Learning Chinese as a Second or Third Language - General Tips for Developing Intuition



As a young child growing up in Xi’an, China, I remember tracing Chinese characters in practice books and constantly perfecting the stroke orders of certain characters. At the recommendation of my parents, I even switched from writing with my left hand to writing with my right hand, since it was definitely easier to compose long passages while being right-handed. Most definitely, Chinese is an extremely difficult language - with tens of thousands of different characters and four main different tones in regards to pronunciation, there’s a lot to take in and remember (Ren 21). I was lucky enough to learn the language in an environment extremely conducive for doing so, where I was surrounded by native speakers and many other resources. Yet, for others who desire to learn Chinese as a second or third language, such an environment may not be readily available. Nevertheless, do not fear! Learning Chinese is definitely more than possible.

When teaching Chinese to children, it may initially seem like a daunting task. After these lessons, it may be difficult to fathom how to drill the newly learned information into the minds of young kids. After I immigrated to the United States at the age of six, I was immediately thrown into the world of the English language, which I had rarely been exposed to previously in my life. At first, I was clueless on how to learn an entirely new language - I had no clue what the teacher was saying 100% of the time, and would often just sit there cluelessly as my classmates nodded and responded. Over time, however, I found that one of the best ways to learn a new language is to just expose yourself to it as much as possible. Whether this involves taking classes and actively listening and engaging with the instructor, or practicing with as many people as you can find, making a genuine effort to immerse yourself in the Chinese language will help you create an environment as similar to that of being in China and learning the language at its very site. Try to show kids Chinese videos with English subtitles, and soon enough, they’ll pick up certain words and phrases that repeat themselves often! Moreover, listening to Chinese songs or radios, and trying to pick out familiar words, is a helpful tool for training one’s ears to the language in casual settings.

One major factor that makes other languages different from Chinese is the difference in Chinese grammar. As Saul Gitlin, a strategist and commentator in International, Cross-Cultural, and Multilingual Marketing and Communications notes in a HuffPost article, the Chinese language mostly forms sentences in the structure of subject + verb + object, where verbs are usually in one form - not so much conjugated like in English (Gitlin). Generally, sentences are stringed together similarly to those in English - for instance, “I am going to the park today” would sound like 今天我要去公园 (Today I am going park) in Chinese. This makes Chinese have a more intuitive feel for English speakers. Grasping the grammar rules of Chinese is key to understanding the language, because being aware of specific structures will help you identify and grasp the meaning of these sentences.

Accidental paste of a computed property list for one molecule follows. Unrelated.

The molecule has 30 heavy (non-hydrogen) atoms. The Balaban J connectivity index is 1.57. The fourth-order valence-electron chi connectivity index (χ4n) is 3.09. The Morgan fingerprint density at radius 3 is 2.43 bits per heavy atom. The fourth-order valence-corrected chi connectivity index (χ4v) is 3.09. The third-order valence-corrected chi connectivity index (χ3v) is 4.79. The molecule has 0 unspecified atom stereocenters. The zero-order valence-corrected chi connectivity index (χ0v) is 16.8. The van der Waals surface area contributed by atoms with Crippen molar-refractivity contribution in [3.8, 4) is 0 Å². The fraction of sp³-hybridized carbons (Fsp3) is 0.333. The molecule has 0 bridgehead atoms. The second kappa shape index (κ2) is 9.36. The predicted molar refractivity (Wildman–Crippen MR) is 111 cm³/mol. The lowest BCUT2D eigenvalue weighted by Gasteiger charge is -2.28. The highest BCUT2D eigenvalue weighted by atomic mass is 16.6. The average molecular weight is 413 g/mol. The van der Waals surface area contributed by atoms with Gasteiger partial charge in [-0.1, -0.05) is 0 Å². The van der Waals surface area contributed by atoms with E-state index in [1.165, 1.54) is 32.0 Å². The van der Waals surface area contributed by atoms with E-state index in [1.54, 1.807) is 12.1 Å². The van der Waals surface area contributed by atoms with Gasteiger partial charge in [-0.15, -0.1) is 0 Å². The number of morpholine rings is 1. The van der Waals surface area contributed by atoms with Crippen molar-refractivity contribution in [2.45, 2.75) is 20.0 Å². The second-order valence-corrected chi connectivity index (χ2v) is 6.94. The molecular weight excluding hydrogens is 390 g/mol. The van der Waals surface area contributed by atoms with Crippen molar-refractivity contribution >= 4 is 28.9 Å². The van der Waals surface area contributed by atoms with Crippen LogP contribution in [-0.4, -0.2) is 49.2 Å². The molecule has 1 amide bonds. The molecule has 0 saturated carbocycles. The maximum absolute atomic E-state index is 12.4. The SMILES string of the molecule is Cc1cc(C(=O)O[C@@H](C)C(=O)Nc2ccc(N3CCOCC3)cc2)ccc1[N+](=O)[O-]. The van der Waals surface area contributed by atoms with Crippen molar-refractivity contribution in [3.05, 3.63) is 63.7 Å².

It may also be helpful to play games relating to the Chinese language, such as charades or pictionary games (where Chinese words are displayed, one person draws, and the other person guesses the word). Extending the learning of a language beyond rote memorization can make interactions more fun and exciting. Over the past years, aside from Chinese and English, I learned Spanish through middle and high school classes. I often found that when I was more interested in the language, I made more of an effort to learn it, and also saw better results. Motivation can be a great power in terms of learning a second or third language. Furthermore, outside of the classroom, I casually learn Korean because of my love for K-Pop music. Although there are no homework assignments that force me to do so, my love for Korean culture has proven to be an effective motivator. It is often important to make language learning fun, so that we have our own drive to learn more!

Grasping intuition of a language can make the learning process easier, as opposed to simply going through the motions. Once we have a working knowledge of how the language should work, it becomes a lot easier to commit new information to memory. Next time, we’ll take a look at tips for pronunciation of the Chinese language!


AUTHOR

Jingwen Wu is a first-year student at Stanford University hoping to major in Mathematical and Computational Sciences. She is deeply fascinated by how technology can influence healthcare outcomes, especially in the coming years.


REFERENCE

  • Gitlin, Saul. “The 'Long March' to Learning Chinese: Top 5 Tips.” HuffPost, HuffPost, 23 Jan. 2014, www.huffpost.com/entry/the-long-march-to-learnin_b_4054669.

  • Ren, Guanxin. “Which Learning Style Is Most Effective In Learning Chinese As A Second Language.” Journal of International Education Research (JIER), vol. 9, no. 1, 2012, pp. 21–32., doi:10.19030/jier.v9i1.7496.


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